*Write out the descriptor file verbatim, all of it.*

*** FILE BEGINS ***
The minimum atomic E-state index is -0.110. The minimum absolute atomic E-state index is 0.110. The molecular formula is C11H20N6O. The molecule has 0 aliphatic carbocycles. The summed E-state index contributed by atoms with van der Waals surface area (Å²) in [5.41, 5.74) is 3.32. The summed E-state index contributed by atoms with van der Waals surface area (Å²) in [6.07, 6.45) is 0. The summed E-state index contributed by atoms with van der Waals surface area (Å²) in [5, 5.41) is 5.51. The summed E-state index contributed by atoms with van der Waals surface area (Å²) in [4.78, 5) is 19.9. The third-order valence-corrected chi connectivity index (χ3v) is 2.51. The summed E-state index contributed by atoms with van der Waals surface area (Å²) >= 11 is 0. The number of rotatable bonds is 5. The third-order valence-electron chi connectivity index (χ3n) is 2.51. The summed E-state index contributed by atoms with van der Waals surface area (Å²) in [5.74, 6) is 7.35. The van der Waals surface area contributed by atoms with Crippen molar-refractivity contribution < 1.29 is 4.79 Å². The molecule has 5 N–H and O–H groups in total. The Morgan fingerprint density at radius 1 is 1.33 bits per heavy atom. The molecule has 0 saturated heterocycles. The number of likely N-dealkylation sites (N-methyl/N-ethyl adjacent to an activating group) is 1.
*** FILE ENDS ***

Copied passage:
The minimum atomic E-state index is -0.110. The minimum absolute atomic E-state index is 0.110. The molecular formula is C11H20N6O. The molecule has 0 aliphatic carbocycles. The summed E-state index contributed by atoms with van der Waals surface area (Å²) in [5.41, 5.74) is 3.32. The summed E-state index contributed by atoms with van der Waals surface area (Å²) in [6.07, 6.45) is 0. The summed E-state index contributed by atoms with van der Waals surface area (Å²) in [5, 5.41) is 5.51. The summed E-state index contributed by atoms with van der Waals surface area (Å²) in [4.78, 5) is 19.9. The third-order valence-corrected chi connectivity index (χ3v) is 2.51. The summed E-state index contributed by atoms with van der Waals surface area (Å²) >= 11 is 0. The number of rotatable bonds is 5. The third-order valence-electron chi connectivity index (χ3n) is 2.51. The summed E-state index contributed by atoms with van der Waals surface area (Å²) in [5.74, 6) is 7.35. The van der Waals surface area contributed by atoms with Crippen molar-refractivity contribution < 1.29 is 4.79 Å². The molecule has 5 N–H and O–H groups in total. The Morgan fingerprint density at radius 1 is 1.33 bits per heavy atom. The molecule has 0 saturated heterocycles. The number of likely N-dealkylation sites (N-methyl/N-ethyl adjacent to an activating group) is 1.